Red Cross building will finally belong to Boyle Fiscal Court
Boyle County is one step closer in its efforts to open a drug rehabilitation program for recently released inmates after the Boyle County Fiscal Court approved a special warranty deed and a space licensing agreement and authorized appraisal of the old Red Cross building.
The deed prepared by County Attorney Richard Campbell was approved by the fiscal court on Tuesday. The deed conveys the ground on which the building sits on. When the deed is filed, fiscal court will officially own the building and be able to take the next steps in starting a program, Judge-Executive Harold McKinney said.
“This has been a very long time coming,” said Kathy Miles, director of Boyle County Agency for Substance Abuse Policy. “We should thank and congratulate those who have been working so hard to negotiate this.”
Miles said the plan for a drug treatment program is a testament to the growing awareness that things must be done differently.
“Incarceration without the tools and resources to make changes contributes to high recidivism rates,” she said.
The fiscal court also approved a space license agreement.
“We are granting the Red Cross an office in the building,” McKinney said.
In the agreement, the Red Cross will have a room in the building for three years. After three years, the license will be terminated, McKinney said.
“I do not anticipate extending the license agreement,” he said.
The third thing fiscal court approved was getting an appraisal of the building.
McKinney said Commissioner Kevin Caudill has been authorized to write the appraisal.
In a text message to McKinney, Caudill said, “The Red Cross building, in my opinion, is worth about $26,000 …” McKinney said it is estimated that the projected building value is between $26,000 and $30,000.
Once the appraisal is complete, the fiscal court will use that figure in its paperwork.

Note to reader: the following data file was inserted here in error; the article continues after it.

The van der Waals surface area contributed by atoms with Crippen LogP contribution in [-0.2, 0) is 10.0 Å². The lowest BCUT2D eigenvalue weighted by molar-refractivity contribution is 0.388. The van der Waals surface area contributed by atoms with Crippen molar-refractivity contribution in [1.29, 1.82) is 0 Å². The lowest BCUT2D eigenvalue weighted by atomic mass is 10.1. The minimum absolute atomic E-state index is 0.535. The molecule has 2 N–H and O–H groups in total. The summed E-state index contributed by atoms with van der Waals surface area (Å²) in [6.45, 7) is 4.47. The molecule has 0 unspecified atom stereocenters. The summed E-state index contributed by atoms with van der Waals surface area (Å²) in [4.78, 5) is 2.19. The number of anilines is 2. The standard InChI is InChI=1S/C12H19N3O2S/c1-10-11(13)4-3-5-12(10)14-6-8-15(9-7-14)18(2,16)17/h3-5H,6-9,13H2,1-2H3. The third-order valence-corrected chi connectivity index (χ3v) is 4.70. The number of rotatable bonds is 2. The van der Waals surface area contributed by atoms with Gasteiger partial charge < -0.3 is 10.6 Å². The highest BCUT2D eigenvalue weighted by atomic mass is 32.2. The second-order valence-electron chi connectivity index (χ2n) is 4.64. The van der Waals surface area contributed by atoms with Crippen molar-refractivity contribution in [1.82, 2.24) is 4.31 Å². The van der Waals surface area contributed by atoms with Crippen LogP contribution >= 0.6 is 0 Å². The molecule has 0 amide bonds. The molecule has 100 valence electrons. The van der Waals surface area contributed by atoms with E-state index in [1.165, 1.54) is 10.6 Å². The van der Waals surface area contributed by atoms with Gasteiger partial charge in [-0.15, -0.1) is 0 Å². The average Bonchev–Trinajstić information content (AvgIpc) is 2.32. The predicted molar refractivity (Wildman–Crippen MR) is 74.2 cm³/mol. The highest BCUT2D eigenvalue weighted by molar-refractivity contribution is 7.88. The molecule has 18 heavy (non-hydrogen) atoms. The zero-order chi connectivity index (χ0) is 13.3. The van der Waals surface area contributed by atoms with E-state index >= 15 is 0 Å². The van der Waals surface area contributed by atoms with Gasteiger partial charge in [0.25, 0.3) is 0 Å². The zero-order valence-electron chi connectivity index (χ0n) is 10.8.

“We have to plug in a value in this even though it’s going to be a nonprofit,” McKinney said.
After everything is complete and the papers are signed and filed, the fiscal court will move on to the next step, which is writing a request for proposals (RFP).
McKinney said the RFP is the next step, but that process will take a while.
Miles said once everything is figured out, county officials and the Joint Jail Committee will get input on what program will be placed in the building and who can direct it.
There is not a projected timeline for the project yet.
“We have to be willing to spend some money on providing professional help,” Miles said.
She said as long as it is done well and is evaluated continuously, the program can start a “decrease in the jail population and an increase in productive folks in the local workforce and taking care of their families.”
“It is evident that our community leaders have educated themselves on addiction and understand it is a disease …,” she said. “These are tough and challenging times, but so exciting when a community works together for the common good.”
The building at 454 S. Third St. was vacated by the Red Cross in November 2014 after budget reductions forced several local Red Cross branches to merge into one statewide branch and shift corporate duties to Louisville.
In the months that proceeded the closing, the fiscal court decided the building would be the ideal location to launch an intensive outpatient drug program — a program that would solve three ongoing issues: filling vacant Danville office space, addressing an ever-increasing drug problem and helping to relieve jail overcrowding.
Initially, negotiations focused on securing a two-year lease on the building from the Red Cross, with a subsequent sub-lease to WestCare Foundation. But negotiations bogged down and questions over how the deed should be prepared slowed the process.
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